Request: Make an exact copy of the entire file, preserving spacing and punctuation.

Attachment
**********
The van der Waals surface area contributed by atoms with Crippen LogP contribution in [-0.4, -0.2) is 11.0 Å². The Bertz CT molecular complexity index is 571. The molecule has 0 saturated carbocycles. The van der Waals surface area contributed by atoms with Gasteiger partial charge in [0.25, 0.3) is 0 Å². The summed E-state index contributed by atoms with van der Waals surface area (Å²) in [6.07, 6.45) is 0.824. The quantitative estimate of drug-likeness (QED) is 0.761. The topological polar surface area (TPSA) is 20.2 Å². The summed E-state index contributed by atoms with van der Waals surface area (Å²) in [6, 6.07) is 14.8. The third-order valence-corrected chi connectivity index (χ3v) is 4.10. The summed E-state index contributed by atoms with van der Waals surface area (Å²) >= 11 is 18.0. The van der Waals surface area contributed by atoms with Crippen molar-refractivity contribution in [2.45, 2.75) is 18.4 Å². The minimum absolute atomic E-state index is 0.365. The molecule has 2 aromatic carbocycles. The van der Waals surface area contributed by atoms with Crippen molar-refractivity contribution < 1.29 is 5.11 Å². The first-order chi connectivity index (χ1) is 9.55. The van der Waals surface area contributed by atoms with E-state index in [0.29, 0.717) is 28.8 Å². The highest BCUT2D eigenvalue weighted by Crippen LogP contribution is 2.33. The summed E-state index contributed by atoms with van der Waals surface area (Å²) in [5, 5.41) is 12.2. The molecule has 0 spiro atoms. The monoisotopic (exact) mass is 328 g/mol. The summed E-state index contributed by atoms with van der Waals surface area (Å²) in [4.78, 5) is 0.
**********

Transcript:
The van der Waals surface area contributed by atoms with Crippen LogP contribution in [-0.4, -0.2) is 11.0 Å². The Bertz CT molecular complexity index is 571. The molecule has 0 saturated carbocycles. The van der Waals surface area contributed by atoms with Gasteiger partial charge in [0.25, 0.3) is 0 Å². The summed E-state index contributed by atoms with van der Waals surface area (Å²) in [6.07, 6.45) is 0.824. The quantitative estimate of drug-likeness (QED) is 0.761. The topological polar surface area (TPSA) is 20.2 Å². The summed E-state index contributed by atoms with van der Waals surface area (Å²) in [6, 6.07) is 14.8. The third-order valence-corrected chi connectivity index (χ3v) is 4.10. The summed E-state index contributed by atoms with van der Waals surface area (Å²) >= 11 is 18.0. The van der Waals surface area contributed by atoms with Crippen molar-refractivity contribution in [2.45, 2.75) is 18.4 Å². The minimum absolute atomic E-state index is 0.365. The molecule has 2 aromatic carbocycles. The van der Waals surface area contributed by atoms with Crippen molar-refractivity contribution < 1.29 is 5.11 Å². The first-order chi connectivity index (χ1) is 9.55. The van der Waals surface area contributed by atoms with E-state index in [0.29, 0.717) is 28.8 Å². The highest BCUT2D eigenvalue weighted by Crippen LogP contribution is 2.33. The summed E-state index contributed by atoms with van der Waals surface area (Å²) in [5, 5.41) is 12.2. The molecule has 0 spiro atoms. The monoisotopic (exact) mass is 328 g/mol. The summed E-state index contributed by atoms with van der Waals surface area (Å²) in [4.78, 5) is 0.